By Jim Schutze
By Rachel Watts
By Lauren Drewes Daniels
By Anna Merlan
By Lee Escobedo
By Alice Laussade
By Scott Reitz
Frank Black is starting to become unhinged. It is 1 in the morning in England, and he has just finished a performance and is secured in his hotel for the night. The show has gone well, so he says, and throughout the conversation Black is affable and funny--a far cry from the curt man who, during our interview almost five years ago for the Dallas Times Herald, said a total of 39 words, some of them repeated.
Every few minutes, Black begins to ramble and mutter, his voice dipping into audible breaks and sighs. He knows he sounds defensive, trying hard to prove he's not the punk he never was and no one really claimed he was, and he knows he sounds whiny, insisting all his songs aren't about UFOs. So he tries to control himself, to bottle the ire and irritation, but it's slipping away from him. Sometimes it's just hard to be a misunderstood cult icon in a world that only worships disposable heroes.
"I wish I could create a whole new thing, and some people think I have," Black says, "but I don't know. I really just do what I can, the best that I can, and I try to give people their money's worth. I'm not part of a scene, I'm not necessarily angry, I'm not necessarily happy. I'm just me. Just me. You're damned if you do and damned if you don't."
It must be a peculiar thing to be Frank Black--or Black Francis, or Charles Thompson, or whatever his name or persona is this year (his publicist doesn't even know what to call him). On the surface, he's rock and roll's oddball, the imperturbable nerd behind space-age shades who imbues his surf-rock with pop and his pop with rockabilly-punk; there always seems to be a sneer on his face, a smirk that keeps even fans at a distance, but underneath that seems to lurk a man who's thin-skinned, doesn't take criticism well, and who just wants to be understood even if he isn't liked. He's even insecure with his place in history, unable to realize his own significance in a musical world he helped shape--even if he did so by accident.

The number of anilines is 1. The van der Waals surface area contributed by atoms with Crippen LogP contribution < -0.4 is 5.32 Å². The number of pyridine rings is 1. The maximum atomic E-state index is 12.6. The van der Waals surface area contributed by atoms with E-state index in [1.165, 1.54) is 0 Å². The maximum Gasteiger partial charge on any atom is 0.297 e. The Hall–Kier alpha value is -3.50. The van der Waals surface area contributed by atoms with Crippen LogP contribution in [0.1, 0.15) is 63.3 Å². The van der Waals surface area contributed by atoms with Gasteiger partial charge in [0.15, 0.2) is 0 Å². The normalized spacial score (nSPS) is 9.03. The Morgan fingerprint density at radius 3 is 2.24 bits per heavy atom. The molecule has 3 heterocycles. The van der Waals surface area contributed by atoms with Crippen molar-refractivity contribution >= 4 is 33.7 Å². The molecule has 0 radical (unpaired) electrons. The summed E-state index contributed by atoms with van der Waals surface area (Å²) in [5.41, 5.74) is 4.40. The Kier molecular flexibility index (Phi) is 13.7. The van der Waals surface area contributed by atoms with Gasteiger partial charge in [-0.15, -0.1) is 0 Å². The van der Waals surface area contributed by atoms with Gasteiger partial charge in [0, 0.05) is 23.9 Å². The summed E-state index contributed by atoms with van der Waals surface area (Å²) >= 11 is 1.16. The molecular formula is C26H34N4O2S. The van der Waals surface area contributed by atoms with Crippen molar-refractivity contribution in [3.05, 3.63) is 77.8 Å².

Not so long ago, before a three-records-so-far solo career (the most recent being the just-released Cult of Ray), Frank Black was Black Francis, the frontman and lead songwriter for the Pixies. You remember them: the important band in the world for a brief time, the would-be and reluctant superstars who never performed their radio singles in concert and disbanded under a cloud of acrimony.
The Pixies came along at a time when the burgeoning alternative-rock scene was looking for a savior, in those pre-Nirvana days when the pop charts were dominated by the likes of Guns N' Roses and George Michael. The Amerindie scene was still safely independent from the major-label world, and the few punk bands that had made the leap from the minors (such as HYsker DY and the Replacements) hadn't converted many followers outside the flock.
The Pixies were a last gasp--purists who performed with a perverse punk edge, true believers who practiced pop and preached noise. They were "doing something 'anti,'" as drummer David Lovering told the Times Herald before the band's final Dallas appearance in November 1991, and soon enough it would affect all of so-called "modern rock."
With Come on, Pilgrim in 1987 through Trompe Le Monde in 1991, the Pixies turned the pop song inside out, turning meat into blood. The songs were loud but textured, catchy but intangible, distorted but familiar; and for every song like "Debaser" or "Levitate Me," the psycho rave-ups and gross-outs and power-pop nightmares, there was an out-of-nowhere gem like "Here Comes Your Man," a beautiful and almost cheery ditty that made you realize there was nothing this band couldn't do.
Thirty-three years ago, critic Manny Farber wrote that the best art appears "where the spotlight of culture is nowhere in evidence, so that the craftsman can be ornery, wasteful, stubborn, self-involved, doing go-for-broke art and not caring what comes of it." The Pixies subscribed to that theory tenfold, their genius seeming at once random and carefully calculated; even when it seemed distancing, with all those nonsensical lyrics about UFOs and underwater guys and products of incestuous unions colliding underneath a wash of distortion and yowls, the Pixies' music was captivating and absorbing.
"I'm imitating punk, it's just the Frank Black version of punk," Black says. "I've heard some punk records, and they inspired me, and part of my music echoes that, and part of my music echoes Ray Davies or Them, and part of my music echoes surf music from the early 1960s. It just never stops. I just keep hearing records I like, and they keep ending up in my own records in their own way. It's not contrived, and maybe it's even unfocused, but it's the only thing I know how to do."
When Frank Black went solo in 1993 with his eponymous debut, he at first seemed to have moved away from that whirlwind sound. The record was still a pastiche of styles, but each song seemed less a cohesive blur. "Los Angeles" didn't so much blend sounds as it did segregate them within the song--one second it's a jangling pop song, the next it's a metal rave-up; "Two Spaces" was near-perfect new wave; and "Hang on to Your Ego" recast the Beach Boys song as brooding art-rock.